I walked further down the hall and greeted my fellow staff members individually. Passing by their offices, I couldn’t help but notice their puzzled expressions. As I was getting settled at my desk, my new boss came into my office. I immediately stood up, walked towards him, and gave him a firm and effusive handshake. My jaw dropped two feet after hearing what came out of his mouth at that moment: “Why are you standing up and shaking my hand? Didn’t we just see each other yesterday?”
I have to confess at first it was somewhat liberating not having to interact with people the way I did back home. But the feeling quickly faded, and I found that I missed that type of connection. I wanted to be more than a co-worker; I wanted to be seen as a real person with a life outside the office, not someone who vanished after 5 p.m. and magically reappeared at 9 a.m. the next day.
While I am aware that this is not the reality in every U.S. workplace, my story serves to highlight some issues your Hispanic staff members may also be facing.

Hispanic Culture at Work: What You Need to Know

  1. Degree of Intimacy – Hispanics innately want to establish a personal connection, including a close relationship with co-workers. It may take some time in a new work environment to learn what is expected, but Hispanic staff members will adapt to a different level of intimacy. Or you may even find your office becoming a closer-knit “family” as you are exposed to a new way of working.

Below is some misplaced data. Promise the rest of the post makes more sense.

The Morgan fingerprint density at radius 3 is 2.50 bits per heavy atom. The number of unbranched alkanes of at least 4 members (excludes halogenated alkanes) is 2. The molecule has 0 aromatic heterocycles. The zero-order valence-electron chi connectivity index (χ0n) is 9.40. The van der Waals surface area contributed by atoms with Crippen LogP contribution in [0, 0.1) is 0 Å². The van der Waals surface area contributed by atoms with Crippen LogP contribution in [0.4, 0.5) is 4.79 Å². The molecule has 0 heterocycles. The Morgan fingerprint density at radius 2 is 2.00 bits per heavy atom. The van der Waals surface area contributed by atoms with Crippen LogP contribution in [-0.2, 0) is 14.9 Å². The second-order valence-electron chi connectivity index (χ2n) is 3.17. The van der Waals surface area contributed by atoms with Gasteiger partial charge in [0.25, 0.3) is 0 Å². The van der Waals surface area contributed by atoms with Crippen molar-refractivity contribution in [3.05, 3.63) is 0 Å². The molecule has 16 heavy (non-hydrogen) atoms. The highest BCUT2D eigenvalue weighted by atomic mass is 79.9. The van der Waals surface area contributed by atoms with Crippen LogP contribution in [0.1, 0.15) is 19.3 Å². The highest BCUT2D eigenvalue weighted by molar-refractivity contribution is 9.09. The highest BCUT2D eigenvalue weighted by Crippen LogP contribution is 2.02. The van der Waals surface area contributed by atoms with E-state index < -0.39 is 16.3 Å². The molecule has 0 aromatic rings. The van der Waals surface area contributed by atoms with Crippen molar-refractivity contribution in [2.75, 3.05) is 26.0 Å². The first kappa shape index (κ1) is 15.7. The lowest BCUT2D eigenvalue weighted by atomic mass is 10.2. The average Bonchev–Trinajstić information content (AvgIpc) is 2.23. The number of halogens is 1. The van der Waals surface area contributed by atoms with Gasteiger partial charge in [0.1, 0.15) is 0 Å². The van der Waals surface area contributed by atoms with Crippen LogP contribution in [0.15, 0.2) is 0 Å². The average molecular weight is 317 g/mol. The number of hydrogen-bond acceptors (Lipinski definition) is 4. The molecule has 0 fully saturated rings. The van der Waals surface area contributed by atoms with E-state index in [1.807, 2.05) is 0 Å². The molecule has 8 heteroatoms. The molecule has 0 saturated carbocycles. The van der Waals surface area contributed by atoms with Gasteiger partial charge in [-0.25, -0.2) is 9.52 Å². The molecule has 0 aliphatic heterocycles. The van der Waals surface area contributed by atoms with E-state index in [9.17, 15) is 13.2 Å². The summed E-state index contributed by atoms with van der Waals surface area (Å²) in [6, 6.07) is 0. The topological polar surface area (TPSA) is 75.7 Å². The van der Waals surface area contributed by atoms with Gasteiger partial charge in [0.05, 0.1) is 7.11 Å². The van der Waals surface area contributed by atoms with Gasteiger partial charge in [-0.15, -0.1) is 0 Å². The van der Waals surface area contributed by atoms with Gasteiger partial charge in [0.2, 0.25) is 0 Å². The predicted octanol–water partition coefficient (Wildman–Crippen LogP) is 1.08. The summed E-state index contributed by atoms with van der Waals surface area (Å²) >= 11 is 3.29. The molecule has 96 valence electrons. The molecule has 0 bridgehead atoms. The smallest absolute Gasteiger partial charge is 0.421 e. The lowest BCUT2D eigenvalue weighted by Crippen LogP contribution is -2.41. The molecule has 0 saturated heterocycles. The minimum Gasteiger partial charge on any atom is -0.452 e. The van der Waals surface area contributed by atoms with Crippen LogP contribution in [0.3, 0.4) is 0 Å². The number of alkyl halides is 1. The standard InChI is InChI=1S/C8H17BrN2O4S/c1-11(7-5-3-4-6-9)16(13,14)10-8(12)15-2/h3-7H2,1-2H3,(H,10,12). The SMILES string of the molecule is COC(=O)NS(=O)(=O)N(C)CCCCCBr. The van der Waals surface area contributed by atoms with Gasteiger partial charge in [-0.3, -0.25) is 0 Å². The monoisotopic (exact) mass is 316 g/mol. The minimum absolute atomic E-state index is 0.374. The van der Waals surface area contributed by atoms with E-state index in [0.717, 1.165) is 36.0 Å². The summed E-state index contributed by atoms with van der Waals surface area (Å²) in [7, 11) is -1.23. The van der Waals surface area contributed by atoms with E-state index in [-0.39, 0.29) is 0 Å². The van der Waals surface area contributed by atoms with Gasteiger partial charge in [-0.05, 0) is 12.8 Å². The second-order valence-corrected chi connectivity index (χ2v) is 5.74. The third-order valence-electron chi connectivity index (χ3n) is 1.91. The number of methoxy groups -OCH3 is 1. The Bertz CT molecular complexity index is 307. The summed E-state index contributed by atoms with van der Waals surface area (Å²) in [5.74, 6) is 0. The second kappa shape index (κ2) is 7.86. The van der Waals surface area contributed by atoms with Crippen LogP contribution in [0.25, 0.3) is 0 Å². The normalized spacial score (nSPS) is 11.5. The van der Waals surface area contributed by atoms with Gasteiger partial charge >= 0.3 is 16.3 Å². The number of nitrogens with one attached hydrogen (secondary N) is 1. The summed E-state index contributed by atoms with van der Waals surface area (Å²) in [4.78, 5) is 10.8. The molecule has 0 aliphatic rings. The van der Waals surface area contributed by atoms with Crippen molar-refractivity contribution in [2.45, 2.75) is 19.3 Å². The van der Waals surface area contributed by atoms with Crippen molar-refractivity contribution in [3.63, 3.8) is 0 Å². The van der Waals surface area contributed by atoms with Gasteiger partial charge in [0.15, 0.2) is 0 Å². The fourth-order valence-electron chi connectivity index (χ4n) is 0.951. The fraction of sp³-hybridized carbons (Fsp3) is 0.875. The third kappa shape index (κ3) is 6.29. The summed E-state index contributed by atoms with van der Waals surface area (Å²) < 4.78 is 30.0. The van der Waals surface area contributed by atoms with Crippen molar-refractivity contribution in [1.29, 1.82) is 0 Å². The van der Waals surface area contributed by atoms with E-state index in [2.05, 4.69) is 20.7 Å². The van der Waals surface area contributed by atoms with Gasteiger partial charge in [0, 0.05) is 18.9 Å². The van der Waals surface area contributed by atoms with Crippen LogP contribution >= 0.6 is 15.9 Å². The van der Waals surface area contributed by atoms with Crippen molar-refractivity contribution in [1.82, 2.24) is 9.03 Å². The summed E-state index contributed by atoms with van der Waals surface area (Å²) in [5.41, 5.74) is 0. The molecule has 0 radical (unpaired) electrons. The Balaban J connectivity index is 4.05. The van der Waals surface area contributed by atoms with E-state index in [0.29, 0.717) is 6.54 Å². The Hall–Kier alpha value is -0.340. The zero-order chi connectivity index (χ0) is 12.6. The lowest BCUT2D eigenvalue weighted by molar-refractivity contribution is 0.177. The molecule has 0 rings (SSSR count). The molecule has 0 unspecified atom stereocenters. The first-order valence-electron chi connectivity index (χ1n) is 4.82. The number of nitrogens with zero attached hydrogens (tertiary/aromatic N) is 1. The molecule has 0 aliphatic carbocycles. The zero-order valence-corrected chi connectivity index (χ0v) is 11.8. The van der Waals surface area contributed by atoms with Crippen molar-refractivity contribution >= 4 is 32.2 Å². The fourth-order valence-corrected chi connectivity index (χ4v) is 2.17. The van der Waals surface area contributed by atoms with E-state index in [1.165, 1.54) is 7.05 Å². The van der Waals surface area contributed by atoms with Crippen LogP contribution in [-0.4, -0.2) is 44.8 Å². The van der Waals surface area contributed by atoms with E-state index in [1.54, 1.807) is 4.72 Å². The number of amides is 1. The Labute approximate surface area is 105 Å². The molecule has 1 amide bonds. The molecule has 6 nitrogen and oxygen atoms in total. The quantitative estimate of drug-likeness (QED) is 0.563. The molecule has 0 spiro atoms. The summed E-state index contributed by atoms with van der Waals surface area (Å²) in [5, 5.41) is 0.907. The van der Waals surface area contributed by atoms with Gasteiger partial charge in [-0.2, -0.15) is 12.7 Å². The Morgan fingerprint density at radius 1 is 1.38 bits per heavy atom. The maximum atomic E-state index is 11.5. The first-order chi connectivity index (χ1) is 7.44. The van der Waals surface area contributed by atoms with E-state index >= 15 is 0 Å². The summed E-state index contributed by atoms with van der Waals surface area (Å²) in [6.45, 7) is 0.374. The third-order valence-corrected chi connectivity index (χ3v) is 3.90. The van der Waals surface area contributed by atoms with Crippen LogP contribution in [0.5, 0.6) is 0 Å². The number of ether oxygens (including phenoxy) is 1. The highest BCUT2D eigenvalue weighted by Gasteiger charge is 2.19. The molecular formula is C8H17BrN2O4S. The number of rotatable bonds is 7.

2. Level of Interaction – Latinos want to get to know others as complete human beings. They are aware that their co-workers have a life after work and are interested in knowing more about it. Small talk is our way of learning about the wants, needs, and feelings of others.
  3. Social Harmony – Hispanic employees don’t like to rock the boat; we have a need to maintain smooth and pleasant relationships. Blatant confrontation does not come naturally to us. I have to admit that I still feel uncomfortable when my fellow non-Hispanic staff members clearly and openly express their disagreement on a given issue. For them, there is no emotion involved in the interaction; it is just a difference in opinion. As a Latino, I prefer to use a more indirect approach.